NEW YORK: The perception of beauty in a romantic partner changes with time as individuals get to know one another better before they start dating, says researchers.
In other words, partners who become romantically involved soon after meeting tend to be more similar in physical attractiveness than partners who get together after knowing each other for a while.
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"Having more time to get acquainted may allow other factors, such as another person's compatibility as a relationship partner, to make that person appealing in ways other than the physical attractiveness," said lead researcher Lucy Hunt from the University of Texas at Austin.
"Another person might actually become more attractive in the eyes of the beholder by virtue of other factors," Hunt said.
The researchers looked at data collected from 167 couples -- 67 dating and 100 married. The couples had been together for as few as three months and as long as 53 years, with an average relationship length of eight years and eight months.
The results revealed that the longer the romantic partners had known each other before dating, the less likely they were to be matched on attractiveness.
For example, the pairing of an unattractive woman with an attractive man was more likely to emerge if the partners had known one another for many months prior to dating.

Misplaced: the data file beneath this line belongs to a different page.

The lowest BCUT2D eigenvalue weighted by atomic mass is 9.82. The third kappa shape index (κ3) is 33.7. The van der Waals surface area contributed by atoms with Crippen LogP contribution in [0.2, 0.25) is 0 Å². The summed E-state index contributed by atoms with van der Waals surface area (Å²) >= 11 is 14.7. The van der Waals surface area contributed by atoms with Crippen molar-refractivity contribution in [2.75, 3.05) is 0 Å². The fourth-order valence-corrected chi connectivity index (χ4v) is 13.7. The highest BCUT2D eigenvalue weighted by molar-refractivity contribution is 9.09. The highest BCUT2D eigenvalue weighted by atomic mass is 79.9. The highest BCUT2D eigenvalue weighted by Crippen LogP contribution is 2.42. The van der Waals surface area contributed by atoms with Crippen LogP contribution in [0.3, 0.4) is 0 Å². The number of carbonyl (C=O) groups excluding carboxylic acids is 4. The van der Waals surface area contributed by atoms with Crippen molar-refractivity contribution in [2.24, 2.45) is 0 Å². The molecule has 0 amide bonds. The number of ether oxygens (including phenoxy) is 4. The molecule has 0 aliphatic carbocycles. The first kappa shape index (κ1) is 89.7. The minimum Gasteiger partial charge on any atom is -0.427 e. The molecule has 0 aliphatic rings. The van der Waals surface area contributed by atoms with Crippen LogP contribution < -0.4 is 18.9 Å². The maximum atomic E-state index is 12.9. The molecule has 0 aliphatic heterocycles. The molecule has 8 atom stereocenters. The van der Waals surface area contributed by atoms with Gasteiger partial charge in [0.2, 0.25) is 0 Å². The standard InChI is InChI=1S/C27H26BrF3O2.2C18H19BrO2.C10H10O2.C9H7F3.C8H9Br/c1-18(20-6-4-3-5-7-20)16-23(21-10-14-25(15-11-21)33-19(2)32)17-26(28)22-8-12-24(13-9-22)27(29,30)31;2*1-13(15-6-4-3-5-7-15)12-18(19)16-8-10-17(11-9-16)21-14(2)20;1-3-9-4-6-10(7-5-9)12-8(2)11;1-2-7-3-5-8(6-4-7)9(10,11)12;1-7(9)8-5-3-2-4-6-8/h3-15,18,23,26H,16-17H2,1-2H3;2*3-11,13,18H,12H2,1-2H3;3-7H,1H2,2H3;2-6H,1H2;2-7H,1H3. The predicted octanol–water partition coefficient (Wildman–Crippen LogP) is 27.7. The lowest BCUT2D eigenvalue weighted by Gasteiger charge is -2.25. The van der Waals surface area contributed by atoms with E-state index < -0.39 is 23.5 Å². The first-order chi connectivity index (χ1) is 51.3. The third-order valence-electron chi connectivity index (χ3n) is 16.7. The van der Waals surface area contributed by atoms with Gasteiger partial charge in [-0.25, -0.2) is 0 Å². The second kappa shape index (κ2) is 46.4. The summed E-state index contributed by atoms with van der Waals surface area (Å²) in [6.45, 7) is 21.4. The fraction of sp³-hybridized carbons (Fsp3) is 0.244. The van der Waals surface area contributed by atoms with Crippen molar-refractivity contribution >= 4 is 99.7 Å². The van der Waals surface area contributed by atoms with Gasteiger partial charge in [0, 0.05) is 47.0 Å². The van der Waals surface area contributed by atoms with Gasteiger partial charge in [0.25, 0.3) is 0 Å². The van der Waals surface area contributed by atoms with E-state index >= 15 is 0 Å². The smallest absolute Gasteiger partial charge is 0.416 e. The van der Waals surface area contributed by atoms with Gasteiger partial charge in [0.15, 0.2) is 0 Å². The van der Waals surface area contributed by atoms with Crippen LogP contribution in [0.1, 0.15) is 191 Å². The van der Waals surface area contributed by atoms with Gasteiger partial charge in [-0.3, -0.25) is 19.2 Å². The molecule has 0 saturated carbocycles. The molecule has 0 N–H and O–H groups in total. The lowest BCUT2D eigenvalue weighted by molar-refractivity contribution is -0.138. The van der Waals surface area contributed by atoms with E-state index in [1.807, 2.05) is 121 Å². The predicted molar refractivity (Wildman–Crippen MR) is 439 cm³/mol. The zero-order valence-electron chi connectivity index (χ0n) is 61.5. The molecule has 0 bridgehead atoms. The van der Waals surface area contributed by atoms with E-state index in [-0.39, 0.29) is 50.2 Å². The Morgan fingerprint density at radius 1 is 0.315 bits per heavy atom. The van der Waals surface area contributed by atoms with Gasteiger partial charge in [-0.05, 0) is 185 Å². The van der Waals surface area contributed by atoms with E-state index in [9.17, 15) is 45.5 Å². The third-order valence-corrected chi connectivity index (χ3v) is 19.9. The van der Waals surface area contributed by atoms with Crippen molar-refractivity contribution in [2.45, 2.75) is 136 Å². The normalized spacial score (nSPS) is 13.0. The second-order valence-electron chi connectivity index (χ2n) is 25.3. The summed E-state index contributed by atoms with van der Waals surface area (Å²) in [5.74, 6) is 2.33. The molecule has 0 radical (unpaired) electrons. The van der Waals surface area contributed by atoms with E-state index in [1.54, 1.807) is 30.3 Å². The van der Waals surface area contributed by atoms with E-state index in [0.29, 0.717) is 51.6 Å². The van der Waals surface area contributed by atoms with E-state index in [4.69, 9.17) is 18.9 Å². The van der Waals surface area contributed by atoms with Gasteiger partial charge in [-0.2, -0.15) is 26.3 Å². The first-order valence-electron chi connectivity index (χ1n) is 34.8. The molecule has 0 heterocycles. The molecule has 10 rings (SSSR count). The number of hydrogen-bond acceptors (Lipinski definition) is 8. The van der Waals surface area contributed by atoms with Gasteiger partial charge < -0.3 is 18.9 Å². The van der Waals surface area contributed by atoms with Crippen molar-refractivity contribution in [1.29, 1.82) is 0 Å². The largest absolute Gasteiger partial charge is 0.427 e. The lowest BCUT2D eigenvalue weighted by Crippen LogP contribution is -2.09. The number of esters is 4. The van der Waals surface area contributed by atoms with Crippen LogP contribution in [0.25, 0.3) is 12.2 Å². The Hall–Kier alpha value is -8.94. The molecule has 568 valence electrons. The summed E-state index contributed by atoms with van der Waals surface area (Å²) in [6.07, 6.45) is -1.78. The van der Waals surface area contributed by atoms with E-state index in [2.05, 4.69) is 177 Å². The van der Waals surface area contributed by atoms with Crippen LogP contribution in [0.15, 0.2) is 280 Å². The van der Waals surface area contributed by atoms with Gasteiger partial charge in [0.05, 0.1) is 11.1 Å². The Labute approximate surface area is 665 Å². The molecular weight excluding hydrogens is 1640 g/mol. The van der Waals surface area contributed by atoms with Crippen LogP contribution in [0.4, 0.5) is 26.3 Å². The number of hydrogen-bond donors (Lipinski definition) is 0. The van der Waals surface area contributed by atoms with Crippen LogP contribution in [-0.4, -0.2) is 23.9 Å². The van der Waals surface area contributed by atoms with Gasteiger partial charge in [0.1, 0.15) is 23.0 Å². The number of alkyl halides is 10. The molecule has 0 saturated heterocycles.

Partners who began dating within a month of first meeting each other showed a strong correlation for physical attractiveness. But the correlation was much lower for partners who had known each other for a long time before dating.
"Friends-first couples were less likely to be matched on attractiveness than couples who were strangers before dating," Hunt said.
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Interestingly, the level of match on attractiveness was not associated with relationship satisfaction for either men or women in the study.
That is, both friends-first and stranger-first relationships seem approximately equally happy years later. The findings suggest that length of acquaintance can influence whether we perceive someone as being a desirable partner.
"There may be more to the old saying than was previously thought. Maybe, it is the case that beauty is partially in the eye of the beholder, especially as time passes," Hunt added.
The research appeared in the journal Psychological Science.